Anonymous said...

The police in Aurora routinely stop, question and harass people simply out for a late night stroll. I have been stopped several times in my own neighborhood when simply out to enjoy the night air. The demand to know what you are doing, demand ID and extensively question you.

I now just tell them my name and keep walking, when they ask me to stop I ask them if I am being detained and then tell them I chose to invoke my 5th amendment rights and want my attorney. They shut up then.

The ACLU needs to look at Aurora. It is becoming a police state with a dictatorial mayor and a weak kneed city council and a gutless newspaper.

Anonymous said...

9:04 = IDIOT

Anonymous said...

9:04 is rather have the police out there questioning people. May stop some crimes.

Anonymous said...

Rosario and Alex-- C'mon, with the suspension now over, get the rest of that DeLeon family on the City payroll! As overpaid executives, get to work and sustain the legacy.

Set up DeLeon Dog and Carrizales Cat with three year consulting gigs to roam Aurora encouraging pet adoption from the Animal Control Center.

The DeLeon Dancing Ducks can train migratory waterfowl while they stop in Mastodon Lake on proper social interaction with the "home birds." With Rosario's and Pilmer's proficiency in Park administration, this would be a vital public service and a welcome boost to Aurora tourism, sure to be well-received by the City Council and worthy of a generous contract.

Don't forget the rest of the family not yet sheltered by the warmth of Municipal employment. There still must be others out there with meager work skills fending for themselves alone in the cruel world. Deliver them and uphold the tradition of using the City as an employment agency.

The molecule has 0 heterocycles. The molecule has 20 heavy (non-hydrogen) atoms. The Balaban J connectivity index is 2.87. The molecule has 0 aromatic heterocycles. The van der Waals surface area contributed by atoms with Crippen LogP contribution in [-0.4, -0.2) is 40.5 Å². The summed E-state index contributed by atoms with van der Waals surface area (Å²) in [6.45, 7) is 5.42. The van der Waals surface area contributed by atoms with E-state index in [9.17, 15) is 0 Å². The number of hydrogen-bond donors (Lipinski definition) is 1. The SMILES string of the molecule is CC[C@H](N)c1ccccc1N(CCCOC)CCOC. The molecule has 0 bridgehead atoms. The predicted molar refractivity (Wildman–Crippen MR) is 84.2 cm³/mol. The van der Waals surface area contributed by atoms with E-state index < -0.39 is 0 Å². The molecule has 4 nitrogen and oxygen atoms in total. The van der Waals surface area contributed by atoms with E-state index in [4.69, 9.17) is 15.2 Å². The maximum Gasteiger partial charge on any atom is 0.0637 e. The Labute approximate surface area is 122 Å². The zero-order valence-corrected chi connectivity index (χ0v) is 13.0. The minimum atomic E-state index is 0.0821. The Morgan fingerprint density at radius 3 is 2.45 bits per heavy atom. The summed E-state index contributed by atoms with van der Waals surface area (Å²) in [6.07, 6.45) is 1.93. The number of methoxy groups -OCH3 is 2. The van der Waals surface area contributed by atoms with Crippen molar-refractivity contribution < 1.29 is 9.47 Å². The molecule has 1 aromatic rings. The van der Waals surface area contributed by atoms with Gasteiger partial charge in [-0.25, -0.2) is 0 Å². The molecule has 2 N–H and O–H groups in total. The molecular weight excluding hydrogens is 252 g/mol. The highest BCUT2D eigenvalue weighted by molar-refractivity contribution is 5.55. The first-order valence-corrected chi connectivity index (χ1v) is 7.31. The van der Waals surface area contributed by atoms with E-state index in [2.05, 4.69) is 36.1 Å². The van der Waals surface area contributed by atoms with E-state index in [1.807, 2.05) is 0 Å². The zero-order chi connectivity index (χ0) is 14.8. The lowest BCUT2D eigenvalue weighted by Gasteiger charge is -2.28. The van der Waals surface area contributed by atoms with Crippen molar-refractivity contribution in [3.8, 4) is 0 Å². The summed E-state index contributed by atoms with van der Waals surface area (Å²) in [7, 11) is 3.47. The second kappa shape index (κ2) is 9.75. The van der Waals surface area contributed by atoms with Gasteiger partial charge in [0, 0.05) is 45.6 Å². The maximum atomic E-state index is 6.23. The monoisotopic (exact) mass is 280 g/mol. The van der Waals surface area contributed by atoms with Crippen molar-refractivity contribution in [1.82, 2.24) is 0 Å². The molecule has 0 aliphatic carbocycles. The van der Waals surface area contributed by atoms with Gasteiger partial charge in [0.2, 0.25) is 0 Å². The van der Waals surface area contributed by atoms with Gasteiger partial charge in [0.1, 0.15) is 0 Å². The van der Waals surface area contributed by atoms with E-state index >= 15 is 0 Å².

Better get these pets and people hired fast while there's still no nepotism ordinance in Aurora. Someone with integrity might start campaigning on the screaming need to put an end to family hiring.

Anonymous said...

Pulled the plug?

Anonymous said...

Rosario and Alex-- C'mon, with the suspension now over, get the rest of that DeLeon family on the City payroll! As overpaid executives, get to work and sustain the legacy.

Set up DeLeon Dog and Carrizales Cat with three year consulting gigs to be ambassadors and roam the City encouraging pet adoption from the Animal Control Center.

The DeLeon Dancing Ducks can train migratory waterfowl on proper social interaction with the "home birds" while they winter at Mastodon Lake. With Rosario's and Pilmer's proficiency in Park administration, this would be a vital public service and a welcome boost to bird tourism in Aurora, worthy of a generous contract and sure to be well-received by the City Council.

Don't forget the rest of that family who are not yet sheltered by the warmth of Municipal employment. There must be others with meager work skills fending for themselves in the cruel world. Deliver them and uphold the tradition of using the City as an employment agency.

Better get these pets and people hired fast while there's still no nepotism ordinance in Aurora. Someone with integrity might start campaigning on the screaming need have some professional standards in place that prevent embarrassments.